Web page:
Ground breaking leadership programme fuses football and finance

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“I couldn’t have done this a few years ago,” says Akash Ruparelia, 20.

“I was too quiet, shy.” He has just finished giving a talk to a roomful of nervous and hopeful young people in the intimidating surroundings of Stamford Bridge, home to Chelsea FC. They are candidates for the next cohort of the Leadership Through Sport and Business programme, and Akash represents the sort of success the programme regularly produces – success that owes a lot to AAT.

Still softly-spoken, but clearly focused, Akash has nothing but praise for the training and opportunities the programme offers. “I wouldn’t be where I am now without Leadership Through Sport and Business.”

LTSB is a life-changing apprenticeship programme that works with bright young people from disadvantaged backgrounds, whether economic, personal or institutional. Put simply, inner-city school leavers, even those with good grades, just aren’t afforded the opportunities of those with greater social capital.

But through LTSB, over the course of 16 months participants are developed personally and professionally, and better prepared for the business world.

Akash says, “The best bit? I loved working with large corporations.” The programme has a number of elements. While taking their AAT Level 2, apprentices train with football foundations, such as Chelsea’s, to develop coaching skills.

Using these they volunteer on community programmes – and as Akash can attest, managing a class of primary school children is a real test of grace under pressure. They then have a one-year apprenticeship with blue-chip employers to put their AAT Level 3 in practice while they’re learning.

“I was at Bayern LB,” Akash recalls. He was based at the London branch of the German Bank. “I loved the breadth of experience, learning all the different elements of the business.” They really integrated him. One of the best bits was sitting alongside his mentor and even revising together: “He helped me with the harder bits, and I helped him with the things he’d forgotten!”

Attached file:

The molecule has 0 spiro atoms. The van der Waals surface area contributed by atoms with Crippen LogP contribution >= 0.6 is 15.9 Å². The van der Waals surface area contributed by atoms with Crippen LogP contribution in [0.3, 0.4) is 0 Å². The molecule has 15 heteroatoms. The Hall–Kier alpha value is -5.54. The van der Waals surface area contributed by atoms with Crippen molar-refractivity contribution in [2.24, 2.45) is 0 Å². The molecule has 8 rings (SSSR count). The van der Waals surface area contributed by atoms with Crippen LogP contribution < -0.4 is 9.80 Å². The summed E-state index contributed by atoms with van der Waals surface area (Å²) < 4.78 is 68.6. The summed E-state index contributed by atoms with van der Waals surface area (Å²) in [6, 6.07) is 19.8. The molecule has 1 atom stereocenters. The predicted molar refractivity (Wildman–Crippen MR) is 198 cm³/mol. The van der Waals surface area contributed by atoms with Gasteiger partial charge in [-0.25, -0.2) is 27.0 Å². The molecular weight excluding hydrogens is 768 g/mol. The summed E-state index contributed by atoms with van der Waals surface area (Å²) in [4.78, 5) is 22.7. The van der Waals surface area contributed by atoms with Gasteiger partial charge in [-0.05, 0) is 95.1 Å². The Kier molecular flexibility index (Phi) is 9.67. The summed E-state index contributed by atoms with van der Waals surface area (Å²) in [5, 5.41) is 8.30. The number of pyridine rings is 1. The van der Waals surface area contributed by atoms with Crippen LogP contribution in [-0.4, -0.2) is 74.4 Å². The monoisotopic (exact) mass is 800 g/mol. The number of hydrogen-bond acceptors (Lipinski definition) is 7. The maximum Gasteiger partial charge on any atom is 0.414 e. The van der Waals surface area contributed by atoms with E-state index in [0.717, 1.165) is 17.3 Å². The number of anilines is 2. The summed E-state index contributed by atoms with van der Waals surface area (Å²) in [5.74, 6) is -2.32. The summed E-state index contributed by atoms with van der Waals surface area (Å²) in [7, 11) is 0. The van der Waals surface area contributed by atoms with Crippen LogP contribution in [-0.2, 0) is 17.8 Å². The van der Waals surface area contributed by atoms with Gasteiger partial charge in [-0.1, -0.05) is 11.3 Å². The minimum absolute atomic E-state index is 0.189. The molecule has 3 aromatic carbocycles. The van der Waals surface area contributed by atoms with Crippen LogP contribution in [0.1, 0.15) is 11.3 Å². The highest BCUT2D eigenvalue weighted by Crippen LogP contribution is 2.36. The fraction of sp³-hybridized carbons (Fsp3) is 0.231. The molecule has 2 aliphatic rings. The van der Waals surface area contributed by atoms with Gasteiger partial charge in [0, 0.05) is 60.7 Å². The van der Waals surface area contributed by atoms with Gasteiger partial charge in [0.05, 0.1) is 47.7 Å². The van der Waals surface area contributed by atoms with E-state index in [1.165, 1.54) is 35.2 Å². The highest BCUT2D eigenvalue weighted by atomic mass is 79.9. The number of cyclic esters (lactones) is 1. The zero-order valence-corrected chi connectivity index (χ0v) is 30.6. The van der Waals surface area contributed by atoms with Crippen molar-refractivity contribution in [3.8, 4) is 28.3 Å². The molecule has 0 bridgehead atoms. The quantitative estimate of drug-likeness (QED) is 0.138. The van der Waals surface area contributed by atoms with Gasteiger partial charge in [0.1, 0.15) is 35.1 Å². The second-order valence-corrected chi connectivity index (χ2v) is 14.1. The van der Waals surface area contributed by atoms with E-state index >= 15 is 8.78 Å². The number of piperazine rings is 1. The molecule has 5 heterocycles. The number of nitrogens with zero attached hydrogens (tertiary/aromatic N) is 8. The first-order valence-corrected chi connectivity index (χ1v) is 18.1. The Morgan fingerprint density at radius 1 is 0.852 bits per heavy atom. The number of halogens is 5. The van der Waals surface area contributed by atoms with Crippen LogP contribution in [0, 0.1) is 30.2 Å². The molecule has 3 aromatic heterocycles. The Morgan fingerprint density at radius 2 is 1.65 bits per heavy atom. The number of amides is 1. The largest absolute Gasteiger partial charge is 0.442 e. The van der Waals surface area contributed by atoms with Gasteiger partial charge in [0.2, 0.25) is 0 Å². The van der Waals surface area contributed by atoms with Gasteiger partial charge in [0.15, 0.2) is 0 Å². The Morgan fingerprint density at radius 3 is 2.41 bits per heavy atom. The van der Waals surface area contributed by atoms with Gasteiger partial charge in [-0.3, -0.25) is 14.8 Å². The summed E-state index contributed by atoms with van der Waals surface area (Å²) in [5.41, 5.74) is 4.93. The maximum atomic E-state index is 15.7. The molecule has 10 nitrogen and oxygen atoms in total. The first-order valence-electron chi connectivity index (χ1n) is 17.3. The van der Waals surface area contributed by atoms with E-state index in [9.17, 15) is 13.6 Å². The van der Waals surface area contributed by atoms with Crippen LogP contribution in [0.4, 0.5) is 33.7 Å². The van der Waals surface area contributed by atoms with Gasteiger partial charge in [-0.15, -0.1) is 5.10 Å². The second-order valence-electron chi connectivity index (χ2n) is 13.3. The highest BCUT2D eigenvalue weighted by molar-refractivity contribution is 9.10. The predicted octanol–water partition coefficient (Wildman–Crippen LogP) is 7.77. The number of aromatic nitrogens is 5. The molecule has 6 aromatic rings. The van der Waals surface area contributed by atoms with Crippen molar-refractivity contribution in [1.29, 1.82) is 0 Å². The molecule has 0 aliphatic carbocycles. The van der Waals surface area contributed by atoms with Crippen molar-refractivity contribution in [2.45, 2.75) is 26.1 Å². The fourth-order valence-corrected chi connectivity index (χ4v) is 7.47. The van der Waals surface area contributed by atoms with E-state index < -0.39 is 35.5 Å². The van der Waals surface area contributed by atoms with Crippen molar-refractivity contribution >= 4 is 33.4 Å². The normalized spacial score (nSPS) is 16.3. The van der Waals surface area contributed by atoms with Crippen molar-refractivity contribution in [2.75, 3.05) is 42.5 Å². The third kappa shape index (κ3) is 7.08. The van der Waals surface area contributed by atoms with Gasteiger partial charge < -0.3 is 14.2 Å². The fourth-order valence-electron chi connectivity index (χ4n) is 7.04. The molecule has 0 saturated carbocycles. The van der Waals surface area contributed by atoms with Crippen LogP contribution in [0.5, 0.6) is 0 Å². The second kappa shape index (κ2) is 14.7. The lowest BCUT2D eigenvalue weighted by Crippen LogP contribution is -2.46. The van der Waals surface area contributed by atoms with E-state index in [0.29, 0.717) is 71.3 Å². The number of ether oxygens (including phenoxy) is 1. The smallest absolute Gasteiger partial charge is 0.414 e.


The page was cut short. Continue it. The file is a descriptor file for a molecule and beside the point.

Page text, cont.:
As always, the assistance of key people really stand out. “My manager at Bayern LB, Peter Kilcast, was very influential and enthusiastic in making sure I was receiving all the necessary training and support from the company, and later went out of his way to make sure I found suitable employment after the apprenticeship.” Akash is also really grateful to his tutor, Peter Keeley at the College of Haringey Enfield & North East London. “He was my tutor for AAT Level 2 and 3, and he was so supportive: always there, always willing to help. It made a big difference to my studies.”

“The AAT qualifications are at the heart of what we do,” says Caroline Adair, Executive Director at LTSB. “Major employers are really interested in increasing the diversity of their workforce and in giving a chance to those who’ve achieved despite their circumstances, but they need to be able to know that our apprentices are capable of doing the work. AAT is a great objective standard.”

“The programme has the support of some big names, but we’re always looking for more.” ICAP, Baker Tilly, Macquarie and Barclays (among many) have all taken on apprentices, because, as Caroline says: “The quality is there.” LTSB boasts incredible success rates:  so far, 91% of candidates have completed the programme, and 87.5% of those graduates went on to full-time employment or chose higher education instead. Akash is just one of many great young people from diverse backgrounds who through the work of LTSB can have a profound affect on their communities and the companies for which they work.

It’s been a busy few months for Akash: he’s completed his AAT Level 4, become a full AAT member, and taken on a new position of Accounts Assistant at Windsor Racecourse. But on top of that his college have also nominated him for Apprentice of the Year 2015. “It’s just a privilege to be nominated,” he says, in full Oscar mode, but without a hint of irony.

While he wouldn’t think of himself as a role model, he’s exactly that: to the children he coached and mentored through football; to old classmates who took more established paths; and to the other students at the college.Akash is hard-working and committed and there’s plenty more young people like him out there. With the support of bodies like AAT, Leadership Through Sport and Business is determined to give as many of them as possible the chance they need to succeed.

About the author: Pete Ward is the Operations Manager for Leadership Through Sport and Business. If your organisation wants to become part of their great work, and play a significant role in the future of disadvantaged young people, get in touch at pete.ward@leadershipthroughsport.org

Pete Ward is the Operations Manager for Leadership Through Sport and Business.

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